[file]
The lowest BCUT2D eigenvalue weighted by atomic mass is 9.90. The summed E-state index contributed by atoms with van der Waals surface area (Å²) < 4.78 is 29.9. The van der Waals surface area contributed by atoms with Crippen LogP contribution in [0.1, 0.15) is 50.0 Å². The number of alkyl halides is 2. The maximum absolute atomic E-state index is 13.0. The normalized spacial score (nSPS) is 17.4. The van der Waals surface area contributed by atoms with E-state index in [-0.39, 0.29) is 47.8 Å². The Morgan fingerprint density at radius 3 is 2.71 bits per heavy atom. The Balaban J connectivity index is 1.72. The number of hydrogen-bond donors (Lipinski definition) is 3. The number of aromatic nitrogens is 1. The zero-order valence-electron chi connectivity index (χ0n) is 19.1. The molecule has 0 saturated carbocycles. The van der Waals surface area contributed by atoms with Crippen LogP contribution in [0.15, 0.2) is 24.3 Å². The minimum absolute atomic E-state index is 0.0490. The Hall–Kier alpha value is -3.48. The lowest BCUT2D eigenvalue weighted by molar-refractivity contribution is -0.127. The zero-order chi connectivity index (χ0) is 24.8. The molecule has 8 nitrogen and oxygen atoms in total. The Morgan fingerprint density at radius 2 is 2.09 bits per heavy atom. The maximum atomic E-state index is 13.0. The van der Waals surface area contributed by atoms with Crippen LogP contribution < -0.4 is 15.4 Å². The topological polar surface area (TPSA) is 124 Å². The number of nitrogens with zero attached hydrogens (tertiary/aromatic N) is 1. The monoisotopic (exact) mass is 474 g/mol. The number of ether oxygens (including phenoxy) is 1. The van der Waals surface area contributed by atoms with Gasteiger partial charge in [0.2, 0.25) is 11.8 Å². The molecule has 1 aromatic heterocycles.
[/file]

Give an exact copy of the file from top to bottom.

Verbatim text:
The lowest BCUT2D eigenvalue weighted by atomic mass is 9.90. The summed E-state index contributed by atoms with van der Waals surface area (Å²) < 4.78 is 29.9. The van der Waals surface area contributed by atoms with Crippen LogP contribution in [0.1, 0.15) is 50.0 Å². The number of alkyl halides is 2. The maximum absolute atomic E-state index is 13.0. The normalized spacial score (nSPS) is 17.4. The van der Waals surface area contributed by atoms with E-state index in [-0.39, 0.29) is 47.8 Å². The Morgan fingerprint density at radius 3 is 2.71 bits per heavy atom. The Balaban J connectivity index is 1.72. The number of hydrogen-bond donors (Lipinski definition) is 3. The number of aromatic nitrogens is 1. The zero-order valence-electron chi connectivity index (χ0n) is 19.1. The molecule has 0 saturated carbocycles. The van der Waals surface area contributed by atoms with Crippen LogP contribution in [0.15, 0.2) is 24.3 Å². The minimum absolute atomic E-state index is 0.0490. The Hall–Kier alpha value is -3.48. The lowest BCUT2D eigenvalue weighted by molar-refractivity contribution is -0.127. The zero-order chi connectivity index (χ0) is 24.8. The molecule has 8 nitrogen and oxygen atoms in total. The Morgan fingerprint density at radius 2 is 2.09 bits per heavy atom. The maximum atomic E-state index is 13.0. The van der Waals surface area contributed by atoms with Crippen LogP contribution < -0.4 is 15.4 Å². The topological polar surface area (TPSA) is 124 Å². The number of nitrogens with zero attached hydrogens (tertiary/aromatic N) is 1. The monoisotopic (exact) mass is 474 g/mol. The number of ether oxygens (including phenoxy) is 1. The van der Waals surface area contributed by atoms with Gasteiger partial charge in [0.2, 0.25) is 11.8 Å². The molecule has 1 aromatic heterocycles.